OPINION: “I’m Stupid!” – An American Guide on Education


For years, America’s education system has been regarded as one of the best in the world. By being one of the most developed nations in the world, we have the ability to spend our time and effort on things like professional teachers, new supplies, and safe buildings. We are nothing like the third-world countries, where the schools are as scarce as the food, and the life expectancy does not exceed 35 years. We, along with nations like Finland, South Korea, Japan, and England, have the privilege of being ranked one of the best countries for education. But what happens when the scantron sheets and number two pencils begin to harm students more than they help them? The results can be harsh, cold, and downright inhumane.

Political cartoon of a man with an apple for a head. Represents the connotation of the American Education system and its objectification of students.

Education is definitely important in order for one to have a good life, that is undeniable. You can’t expect to be a doctor or lawyer without proper schooling, and good grades. But in recent years, students have been facing extreme pressure not only from their parents, but from teachers, and even the government.

Ask any high school student (even the ones at MHS) how they feel about school. Most of them will say “it’s okay” or “I’m doing well”, but notice that nobody will say they love school. It is true, the social interaction is great; we love seeing our friends for five days per week. However, every other part of school is taking an incredible, unseen toll on students, in both America and around the world.

A main part of the problem is standardized testing. Nothing sends more chills up a student’s spine than hearing the word SAT or ACT or PSAT. In the past years, the intensity of these tests have increased at a steady rate, even to the point where students have become enslaved to the guide books and prep courses. We are told by everyone, the government, our parents, even our friends, that these tests are the most important exams we will ever take. If we fail them, we are doomed to live an unsuccessful, unhappy life.

In 2003, the state of New York increased the difficulty of its standardized tests, after much pressure from the state government. The results were horrendous. In K-8 schools, there were reports of students “giving up...slamming their heads against their desk...shouting ‘I’m stupid’.” In another school, students “complained about the long test hours...began vomiting…[and] lost control of their bowels” (the Daily Caller). In a statewide address, the secretary of education issued a letter to all parents in apology, and announced that the students would retake the exam without the difficulty enhancement. This issue was widely ignored by national press, for an unknown reason. It seemed like a story worthy of national headlines, right? Apparently not.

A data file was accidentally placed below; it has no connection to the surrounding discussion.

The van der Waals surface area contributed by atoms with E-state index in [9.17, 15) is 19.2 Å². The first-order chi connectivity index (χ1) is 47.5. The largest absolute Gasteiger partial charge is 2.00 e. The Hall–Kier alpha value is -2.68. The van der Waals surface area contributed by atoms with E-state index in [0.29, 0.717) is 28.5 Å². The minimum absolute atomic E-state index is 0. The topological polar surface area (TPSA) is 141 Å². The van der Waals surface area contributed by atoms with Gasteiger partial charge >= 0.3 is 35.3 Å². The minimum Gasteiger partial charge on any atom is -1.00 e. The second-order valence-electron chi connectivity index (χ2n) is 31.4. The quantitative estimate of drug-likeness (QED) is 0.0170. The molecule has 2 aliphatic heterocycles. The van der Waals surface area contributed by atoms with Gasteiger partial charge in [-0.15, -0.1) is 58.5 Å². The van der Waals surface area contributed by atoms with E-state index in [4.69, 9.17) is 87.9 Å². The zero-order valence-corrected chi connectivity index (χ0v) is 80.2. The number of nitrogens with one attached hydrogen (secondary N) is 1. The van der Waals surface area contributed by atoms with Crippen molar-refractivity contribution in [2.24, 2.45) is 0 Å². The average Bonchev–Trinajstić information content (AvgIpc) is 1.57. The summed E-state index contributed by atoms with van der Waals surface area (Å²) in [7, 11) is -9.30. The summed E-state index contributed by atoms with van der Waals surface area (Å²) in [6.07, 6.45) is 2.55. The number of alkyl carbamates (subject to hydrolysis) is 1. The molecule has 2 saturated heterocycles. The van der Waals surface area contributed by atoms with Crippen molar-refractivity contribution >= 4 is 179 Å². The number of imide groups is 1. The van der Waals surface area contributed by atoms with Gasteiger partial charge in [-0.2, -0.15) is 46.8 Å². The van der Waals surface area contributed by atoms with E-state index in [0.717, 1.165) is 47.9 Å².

This may seem disturbing by American standards, but in other countries, especially Japan, China, and South Korea, the effects are much worse. Kindergartens in China have become so selective that a three year old boy once committed suicide after receiving a rejection letter in the mail. Students in Japan have become so immersed in the “book-to-brain” ideology that they get only three to four hours of sleep at night, and have been found to lack serious creative and critical thinking skills. According to Donald W. Farmer, who studied Asian education systems, “students are not rewarded for creative interpretation. The correct ‘answer’ is always the interpretation presented by the teacher.”

Standardized tests aside, students face a ridiculous amount of stress in their everyday classes as well. We are pressured into taking Advanced Placement classes for the sake of our GPA, and end up spending our weekends locked in our bedrooms, drowning in homework. Over vacations, teachers assault us with multiple projects and piles of assignments. A popular survey taken by psychologist Robert Leahy reveals that "the average high school kid today has the same level of anxiety as the average psychiatric patient in the early 1950s." Many students across the country often deal with sleep deprivation, anxiety attacks, and moderate depression because of the overdose on education.

Perhaps the nation has forgotten that it is dealing with human beings. Students are not some beast of burden you can load pounds of work onto, or a machine that cannot feel. Is it really worth all the stress and devastation, so that America can hold the coveted title of “Smartest Nation”? In an imperfect world where perfection is so highly sought after, maybe we need to take a look at things through a student’s point of view.

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